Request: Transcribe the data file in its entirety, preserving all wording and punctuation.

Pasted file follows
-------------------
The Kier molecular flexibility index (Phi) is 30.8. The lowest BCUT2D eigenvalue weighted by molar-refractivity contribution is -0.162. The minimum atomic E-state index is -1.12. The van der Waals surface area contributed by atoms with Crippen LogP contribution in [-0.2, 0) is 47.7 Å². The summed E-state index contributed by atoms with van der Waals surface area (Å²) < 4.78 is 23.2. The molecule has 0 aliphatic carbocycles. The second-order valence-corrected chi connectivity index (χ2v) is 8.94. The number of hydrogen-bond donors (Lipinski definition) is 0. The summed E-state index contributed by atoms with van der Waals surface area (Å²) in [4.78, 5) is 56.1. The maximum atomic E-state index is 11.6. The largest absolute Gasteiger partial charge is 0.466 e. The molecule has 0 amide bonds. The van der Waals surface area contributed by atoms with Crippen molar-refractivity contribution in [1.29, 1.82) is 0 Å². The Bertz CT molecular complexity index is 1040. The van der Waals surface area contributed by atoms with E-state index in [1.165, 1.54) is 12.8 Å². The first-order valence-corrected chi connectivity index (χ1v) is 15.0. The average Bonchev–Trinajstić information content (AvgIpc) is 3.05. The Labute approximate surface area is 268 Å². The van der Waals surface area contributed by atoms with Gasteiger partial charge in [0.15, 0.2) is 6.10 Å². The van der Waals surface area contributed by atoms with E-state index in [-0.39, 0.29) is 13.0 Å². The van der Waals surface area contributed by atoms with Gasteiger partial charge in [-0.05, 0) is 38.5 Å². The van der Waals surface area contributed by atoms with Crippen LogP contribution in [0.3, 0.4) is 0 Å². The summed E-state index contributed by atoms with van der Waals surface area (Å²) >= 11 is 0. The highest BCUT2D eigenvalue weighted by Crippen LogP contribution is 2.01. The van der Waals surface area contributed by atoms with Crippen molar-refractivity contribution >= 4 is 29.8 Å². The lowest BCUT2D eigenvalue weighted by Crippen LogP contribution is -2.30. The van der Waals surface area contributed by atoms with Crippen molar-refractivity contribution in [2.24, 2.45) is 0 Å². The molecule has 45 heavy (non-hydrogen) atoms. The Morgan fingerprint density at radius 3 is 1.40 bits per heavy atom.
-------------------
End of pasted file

The Kier molecular flexibility index (Phi) is 30.8. The lowest BCUT2D eigenvalue weighted by molar-refractivity contribution is -0.162. The minimum atomic E-state index is -1.12. The van der Waals surface area contributed by atoms with Crippen LogP contribution in [-0.2, 0) is 47.7 Å². The summed E-state index contributed by atoms with van der Waals surface area (Å²) < 4.78 is 23.2. The molecule has 0 aliphatic carbocycles. The second-order valence-corrected chi connectivity index (χ2v) is 8.94. The number of hydrogen-bond donors (Lipinski definition) is 0. The summed E-state index contributed by atoms with van der Waals surface area (Å²) in [4.78, 5) is 56.1. The maximum atomic E-state index is 11.6. The largest absolute Gasteiger partial charge is 0.466 e. The molecule has 0 amide bonds. The van der Waals surface area contributed by atoms with Crippen molar-refractivity contribution in [1.29, 1.82) is 0 Å². The Bertz CT molecular complexity index is 1040. The van der Waals surface area contributed by atoms with E-state index in [1.165, 1.54) is 12.8 Å². The first-order valence-corrected chi connectivity index (χ1v) is 15.0. The average Bonchev–Trinajstić information content (AvgIpc) is 3.05. The Labute approximate surface area is 268 Å². The van der Waals surface area contributed by atoms with Gasteiger partial charge in [0.15, 0.2) is 6.10 Å². The van der Waals surface area contributed by atoms with E-state index in [-0.39, 0.29) is 13.0 Å². The van der Waals surface area contributed by atoms with Gasteiger partial charge in [-0.05, 0) is 38.5 Å². The van der Waals surface area contributed by atoms with Crippen LogP contribution in [0.3, 0.4) is 0 Å². The summed E-state index contributed by atoms with van der Waals surface area (Å²) >= 11 is 0. The highest BCUT2D eigenvalue weighted by Crippen LogP contribution is 2.01. The van der Waals surface area contributed by atoms with Crippen molar-refractivity contribution >= 4 is 29.8 Å². The lowest BCUT2D eigenvalue weighted by Crippen LogP contribution is -2.30. The van der Waals surface area contributed by atoms with Crippen molar-refractivity contribution in [2.24, 2.45) is 0 Å². The molecule has 45 heavy (non-hydrogen) atoms. The Morgan fingerprint density at radius 3 is 1.40 bits per heavy atom.